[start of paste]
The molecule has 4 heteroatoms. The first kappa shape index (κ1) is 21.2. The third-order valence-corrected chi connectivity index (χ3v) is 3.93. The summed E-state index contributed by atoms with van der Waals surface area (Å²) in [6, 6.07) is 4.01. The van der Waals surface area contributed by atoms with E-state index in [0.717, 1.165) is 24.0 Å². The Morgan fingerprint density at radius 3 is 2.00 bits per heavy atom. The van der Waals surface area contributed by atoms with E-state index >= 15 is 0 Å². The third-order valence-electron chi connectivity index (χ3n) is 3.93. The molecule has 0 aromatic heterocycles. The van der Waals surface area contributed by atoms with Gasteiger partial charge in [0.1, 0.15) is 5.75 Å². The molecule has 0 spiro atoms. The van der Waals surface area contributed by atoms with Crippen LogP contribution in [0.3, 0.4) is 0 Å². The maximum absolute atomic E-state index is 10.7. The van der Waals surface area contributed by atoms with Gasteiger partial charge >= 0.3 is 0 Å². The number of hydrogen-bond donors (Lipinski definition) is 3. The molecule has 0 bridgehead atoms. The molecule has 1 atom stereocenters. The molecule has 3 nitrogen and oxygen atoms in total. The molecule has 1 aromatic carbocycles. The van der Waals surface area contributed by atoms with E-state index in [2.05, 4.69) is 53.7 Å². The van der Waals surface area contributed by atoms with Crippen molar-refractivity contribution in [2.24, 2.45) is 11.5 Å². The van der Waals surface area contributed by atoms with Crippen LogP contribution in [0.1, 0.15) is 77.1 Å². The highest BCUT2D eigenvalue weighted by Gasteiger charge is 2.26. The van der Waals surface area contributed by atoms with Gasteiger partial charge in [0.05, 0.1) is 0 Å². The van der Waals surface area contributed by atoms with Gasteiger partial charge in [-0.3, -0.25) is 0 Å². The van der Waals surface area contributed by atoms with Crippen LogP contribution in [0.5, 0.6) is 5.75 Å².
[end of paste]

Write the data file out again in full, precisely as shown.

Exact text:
The molecule has 4 heteroatoms. The first kappa shape index (κ1) is 21.2. The third-order valence-corrected chi connectivity index (χ3v) is 3.93. The summed E-state index contributed by atoms with van der Waals surface area (Å²) in [6, 6.07) is 4.01. The van der Waals surface area contributed by atoms with E-state index in [0.717, 1.165) is 24.0 Å². The Morgan fingerprint density at radius 3 is 2.00 bits per heavy atom. The van der Waals surface area contributed by atoms with E-state index >= 15 is 0 Å². The third-order valence-electron chi connectivity index (χ3n) is 3.93. The molecule has 0 aromatic heterocycles. The van der Waals surface area contributed by atoms with Gasteiger partial charge in [0.1, 0.15) is 5.75 Å². The molecule has 0 spiro atoms. The van der Waals surface area contributed by atoms with Crippen LogP contribution in [0.3, 0.4) is 0 Å². The maximum absolute atomic E-state index is 10.7. The van der Waals surface area contributed by atoms with Gasteiger partial charge >= 0.3 is 0 Å². The number of hydrogen-bond donors (Lipinski definition) is 3. The molecule has 0 bridgehead atoms. The molecule has 1 atom stereocenters. The molecule has 3 nitrogen and oxygen atoms in total. The molecule has 1 aromatic carbocycles. The van der Waals surface area contributed by atoms with E-state index in [2.05, 4.69) is 53.7 Å². The van der Waals surface area contributed by atoms with Crippen molar-refractivity contribution in [2.24, 2.45) is 11.5 Å². The van der Waals surface area contributed by atoms with Crippen LogP contribution in [0.1, 0.15) is 77.1 Å². The highest BCUT2D eigenvalue weighted by Gasteiger charge is 2.26. The van der Waals surface area contributed by atoms with Gasteiger partial charge in [0.05, 0.1) is 0 Å². The van der Waals surface area contributed by atoms with Gasteiger partial charge in [-0.3, -0.25) is 0 Å². The van der Waals surface area contributed by atoms with Crippen LogP contribution in [0.5, 0.6) is 5.75 Å².